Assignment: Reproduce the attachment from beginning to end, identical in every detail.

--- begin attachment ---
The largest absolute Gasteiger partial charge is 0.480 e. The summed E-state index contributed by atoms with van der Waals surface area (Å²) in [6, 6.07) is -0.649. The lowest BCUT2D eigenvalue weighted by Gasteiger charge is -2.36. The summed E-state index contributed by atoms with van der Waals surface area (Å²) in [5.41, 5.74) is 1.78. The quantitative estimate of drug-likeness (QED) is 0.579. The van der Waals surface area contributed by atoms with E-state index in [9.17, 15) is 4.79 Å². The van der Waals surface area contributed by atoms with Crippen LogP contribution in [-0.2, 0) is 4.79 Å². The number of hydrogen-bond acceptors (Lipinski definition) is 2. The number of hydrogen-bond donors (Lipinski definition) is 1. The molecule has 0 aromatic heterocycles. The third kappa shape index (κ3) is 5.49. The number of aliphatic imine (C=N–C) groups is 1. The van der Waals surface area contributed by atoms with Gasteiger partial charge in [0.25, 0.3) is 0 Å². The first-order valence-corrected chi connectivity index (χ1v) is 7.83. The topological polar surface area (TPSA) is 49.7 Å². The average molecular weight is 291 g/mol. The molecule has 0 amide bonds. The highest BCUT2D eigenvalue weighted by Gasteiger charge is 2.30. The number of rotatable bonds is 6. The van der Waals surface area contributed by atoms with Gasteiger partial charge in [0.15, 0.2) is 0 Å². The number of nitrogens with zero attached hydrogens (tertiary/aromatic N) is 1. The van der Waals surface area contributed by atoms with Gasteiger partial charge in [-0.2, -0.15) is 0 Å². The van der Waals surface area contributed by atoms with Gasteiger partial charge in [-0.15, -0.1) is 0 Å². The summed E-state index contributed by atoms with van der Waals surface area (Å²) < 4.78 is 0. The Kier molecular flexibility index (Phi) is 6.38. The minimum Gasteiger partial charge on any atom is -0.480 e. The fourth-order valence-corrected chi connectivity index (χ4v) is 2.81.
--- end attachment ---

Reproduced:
The largest absolute Gasteiger partial charge is 0.480 e. The summed E-state index contributed by atoms with van der Waals surface area (Å²) in [6, 6.07) is -0.649. The lowest BCUT2D eigenvalue weighted by Gasteiger charge is -2.36. The summed E-state index contributed by atoms with van der Waals surface area (Å²) in [5.41, 5.74) is 1.78. The quantitative estimate of drug-likeness (QED) is 0.579. The van der Waals surface area contributed by atoms with E-state index in [9.17, 15) is 4.79 Å². The van der Waals surface area contributed by atoms with Crippen LogP contribution in [-0.2, 0) is 4.79 Å². The number of hydrogen-bond acceptors (Lipinski definition) is 2. The number of hydrogen-bond donors (Lipinski definition) is 1. The molecule has 0 aromatic heterocycles. The third kappa shape index (κ3) is 5.49. The number of aliphatic imine (C=N–C) groups is 1. The van der Waals surface area contributed by atoms with Gasteiger partial charge in [0.25, 0.3) is 0 Å². The first-order valence-corrected chi connectivity index (χ1v) is 7.83. The topological polar surface area (TPSA) is 49.7 Å². The average molecular weight is 291 g/mol. The molecule has 0 amide bonds. The highest BCUT2D eigenvalue weighted by Gasteiger charge is 2.30. The number of rotatable bonds is 6. The van der Waals surface area contributed by atoms with Gasteiger partial charge in [0.15, 0.2) is 0 Å². The number of nitrogens with zero attached hydrogens (tertiary/aromatic N) is 1. The van der Waals surface area contributed by atoms with Gasteiger partial charge in [-0.2, -0.15) is 0 Å². The van der Waals surface area contributed by atoms with Gasteiger partial charge in [-0.15, -0.1) is 0 Å². The summed E-state index contributed by atoms with van der Waals surface area (Å²) < 4.78 is 0. The Kier molecular flexibility index (Phi) is 6.38. The minimum Gasteiger partial charge on any atom is -0.480 e. The fourth-order valence-corrected chi connectivity index (χ4v) is 2.81.